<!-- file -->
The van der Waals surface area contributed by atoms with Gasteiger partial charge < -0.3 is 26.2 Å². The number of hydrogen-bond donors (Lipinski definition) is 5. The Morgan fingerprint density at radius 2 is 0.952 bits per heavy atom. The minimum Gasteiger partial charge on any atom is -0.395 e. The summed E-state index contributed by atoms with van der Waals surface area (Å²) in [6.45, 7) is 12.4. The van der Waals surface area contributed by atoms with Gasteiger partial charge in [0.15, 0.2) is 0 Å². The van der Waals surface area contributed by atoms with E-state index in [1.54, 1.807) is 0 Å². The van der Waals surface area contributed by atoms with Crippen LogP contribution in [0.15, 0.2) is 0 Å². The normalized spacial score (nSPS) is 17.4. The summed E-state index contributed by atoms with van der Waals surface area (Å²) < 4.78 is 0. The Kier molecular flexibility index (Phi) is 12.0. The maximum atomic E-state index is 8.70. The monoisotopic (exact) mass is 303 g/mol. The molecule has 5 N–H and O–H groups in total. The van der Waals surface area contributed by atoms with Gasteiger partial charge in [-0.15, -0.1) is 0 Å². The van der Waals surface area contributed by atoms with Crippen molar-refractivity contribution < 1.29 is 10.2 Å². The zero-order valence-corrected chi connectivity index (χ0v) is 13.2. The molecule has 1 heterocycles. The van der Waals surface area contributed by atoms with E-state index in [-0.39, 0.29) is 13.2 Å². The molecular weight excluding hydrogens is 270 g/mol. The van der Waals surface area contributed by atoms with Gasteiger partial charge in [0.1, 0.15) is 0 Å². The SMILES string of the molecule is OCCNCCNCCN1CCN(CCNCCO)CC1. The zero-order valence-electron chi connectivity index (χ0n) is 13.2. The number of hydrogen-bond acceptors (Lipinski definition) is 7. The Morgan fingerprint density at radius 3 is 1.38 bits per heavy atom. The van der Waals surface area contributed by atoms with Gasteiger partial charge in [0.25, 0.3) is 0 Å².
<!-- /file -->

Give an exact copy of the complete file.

The van der Waals surface area contributed by atoms with Gasteiger partial charge < -0.3 is 26.2 Å². The number of hydrogen-bond donors (Lipinski definition) is 5. The Morgan fingerprint density at radius 2 is 0.952 bits per heavy atom. The minimum Gasteiger partial charge on any atom is -0.395 e. The summed E-state index contributed by atoms with van der Waals surface area (Å²) in [6.45, 7) is 12.4. The van der Waals surface area contributed by atoms with Gasteiger partial charge in [0.15, 0.2) is 0 Å². The van der Waals surface area contributed by atoms with E-state index in [1.54, 1.807) is 0 Å². The van der Waals surface area contributed by atoms with Crippen LogP contribution in [0.15, 0.2) is 0 Å². The normalized spacial score (nSPS) is 17.4. The summed E-state index contributed by atoms with van der Waals surface area (Å²) < 4.78 is 0. The Kier molecular flexibility index (Phi) is 12.0. The maximum atomic E-state index is 8.70. The monoisotopic (exact) mass is 303 g/mol. The molecule has 5 N–H and O–H groups in total. The van der Waals surface area contributed by atoms with Gasteiger partial charge in [-0.15, -0.1) is 0 Å². The van der Waals surface area contributed by atoms with Crippen molar-refractivity contribution < 1.29 is 10.2 Å². The zero-order valence-corrected chi connectivity index (χ0v) is 13.2. The molecule has 1 heterocycles. The van der Waals surface area contributed by atoms with E-state index in [-0.39, 0.29) is 13.2 Å². The molecular weight excluding hydrogens is 270 g/mol. The van der Waals surface area contributed by atoms with Gasteiger partial charge in [0.1, 0.15) is 0 Å². The SMILES string of the molecule is OCCNCCNCCN1CCN(CCNCCO)CC1. The zero-order valence-electron chi connectivity index (χ0n) is 13.2. The number of hydrogen-bond acceptors (Lipinski definition) is 7. The Morgan fingerprint density at radius 3 is 1.38 bits per heavy atom. The van der Waals surface area contributed by atoms with Gasteiger partial charge in [0.25, 0.3) is 0 Å².